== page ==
Lynn Kim: Many Christians who were left in Korea in the 1950's were a remnant of those left after tremendous persecution by the Japanese, and also by North Korea. The Christians suffered tremendous persecution and executions under both regimes. To say you were Christian during the Japanese occupation was a very touchy business. In the park, close to where I lived in Korea, there were brass murals depicting a situation in which all the Christian leaders had been called to a meeting and then the doors were sealed and the church burned, and if anyone tried to jump out the window they were shot. So you had to choose to be a Christian in Korea. It wasn't an easy thing as it is here in New York.
Linda Mitchell: Let's think again about the word "chosen." I think that over and over in the Bible it says that God praised this nation not because they were a nation, but because of the faithful. It wasn't the nation as a whole. Sometimes God was able to forgive the nation on the merit of just a very, very few. So I think that God's grace is abundant everywhere you look. None of us deserve anything, least of all America or Korea. But I think that on the merit of a few people who sincerely want to see God's will fulfilled, God can make use of those in that nation or in that family to bring life forth.
Dr. Sawatsky: How important is it that you have any nation identified this way or seen as this instrument? How important is that in the whole theology?
Linda Mitchell: I think it's important because you have to start somewhere.
Dr. Bryant: But the Kingdom of God -- what does that have to do with one nation over against another, or one race over against another, or one class over against another? Isn't the Kingdom spiritual and universal? Can it be identified with these relative historical matters?
Dr. Richardson: Let's think about it this way for a minute. This is what Reformed theology would say. The issue is not whether God chooses one nation and not others. It's at a more abstract level. The question is: does God choose to work with national structures? I think that Unification doctrine is not that God chose America. God chooses every nation for some specific task. So God chooses in the present age, at least, to work with national structures. The national structure of Canada, the national structure of the United States, the national structure of Germany, etc. That's the point that needs to be made when somebody says, "God has a will for America." Americans think that God has a will for America and not for other nations. God choosing to work with America is like God choosing to work with every nation and to work with national structures, and then with international structures, just as He works with family and church structures. That's what gives Unification theology its political thrust. Instead of God relating Himself only to the souls of people, or just through the sacraments or through preaching, God is going to relate Himself to people through the whole range of institutional structures. Now, that's the key idea and, in a sense, that's one point that's so radical for individualistic Protestants as well as for sacramentalist Catholicism. It is not radical for the Reform tradition. The other point I'd like to argue is really this: interestingly, the criticism of the Unification Church in the United States is not that they're anti-Communist, but that they're anti-capitalist. That is, our children go off, give up their careers, don't become lawyers, work for nothing, and become part of these great big communes. So one has to ask: what is the Christian understanding of what is going on in the world?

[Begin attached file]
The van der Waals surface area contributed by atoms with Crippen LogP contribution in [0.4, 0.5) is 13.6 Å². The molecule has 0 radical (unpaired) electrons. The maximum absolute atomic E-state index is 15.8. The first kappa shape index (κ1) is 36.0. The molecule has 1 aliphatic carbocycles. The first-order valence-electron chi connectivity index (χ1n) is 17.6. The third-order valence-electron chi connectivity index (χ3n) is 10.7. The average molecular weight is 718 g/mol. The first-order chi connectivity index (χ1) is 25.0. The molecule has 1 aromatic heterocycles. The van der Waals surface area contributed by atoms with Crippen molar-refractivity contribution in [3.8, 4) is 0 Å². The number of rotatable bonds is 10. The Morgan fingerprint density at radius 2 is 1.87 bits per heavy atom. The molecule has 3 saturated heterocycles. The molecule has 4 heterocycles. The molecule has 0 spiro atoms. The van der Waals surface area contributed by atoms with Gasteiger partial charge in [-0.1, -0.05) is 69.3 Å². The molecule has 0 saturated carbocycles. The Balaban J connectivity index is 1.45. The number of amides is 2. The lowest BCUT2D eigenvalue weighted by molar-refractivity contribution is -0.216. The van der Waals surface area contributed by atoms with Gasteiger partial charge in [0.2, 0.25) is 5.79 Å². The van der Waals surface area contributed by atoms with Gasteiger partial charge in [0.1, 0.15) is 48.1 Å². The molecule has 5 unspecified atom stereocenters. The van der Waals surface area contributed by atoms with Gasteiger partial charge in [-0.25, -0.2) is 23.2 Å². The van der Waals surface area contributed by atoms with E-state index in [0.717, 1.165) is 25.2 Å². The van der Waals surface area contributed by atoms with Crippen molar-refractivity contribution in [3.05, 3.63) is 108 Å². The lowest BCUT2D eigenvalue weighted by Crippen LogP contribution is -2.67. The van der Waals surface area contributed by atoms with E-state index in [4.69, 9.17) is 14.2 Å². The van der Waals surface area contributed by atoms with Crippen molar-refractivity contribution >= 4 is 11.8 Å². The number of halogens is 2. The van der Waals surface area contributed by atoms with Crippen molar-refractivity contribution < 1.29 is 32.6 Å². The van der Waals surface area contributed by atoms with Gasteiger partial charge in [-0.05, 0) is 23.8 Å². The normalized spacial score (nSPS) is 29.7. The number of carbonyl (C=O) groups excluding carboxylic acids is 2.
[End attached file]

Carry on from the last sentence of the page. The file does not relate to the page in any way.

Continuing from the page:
Dr. Sawatsky: The criticism is that Rev. Moon is a capitalist. The criticism is that Unification is a church that seems to be wanting to bring the Kingdom of God in the economic realm. And that's offensive to many.
Dr. Richardson: Well, on that point, I think we understand many reasons why the Unification Church is in a sense not a Church, if by Church is meant the structure of church as it grew up in the church-state world. The Unification Church is a movement which is attempting to make God's will for the restoration of creation manifest in every sphere of life. And so, if you want to say it this way, it's like Communism as a movement. That is, it's a total ideology. In what sense is the Unification Church, or the Unification movement anti-Communist? It's anti-Communist in the sense that it's trying to attack the same problems that Communists are trying to attack by providing an alternative social philosophy: one which is critical of capitalism, private profit, individualism, and a number of other things.
Dr. Sawatsky: But there's a question here. What is the vision of the new economy?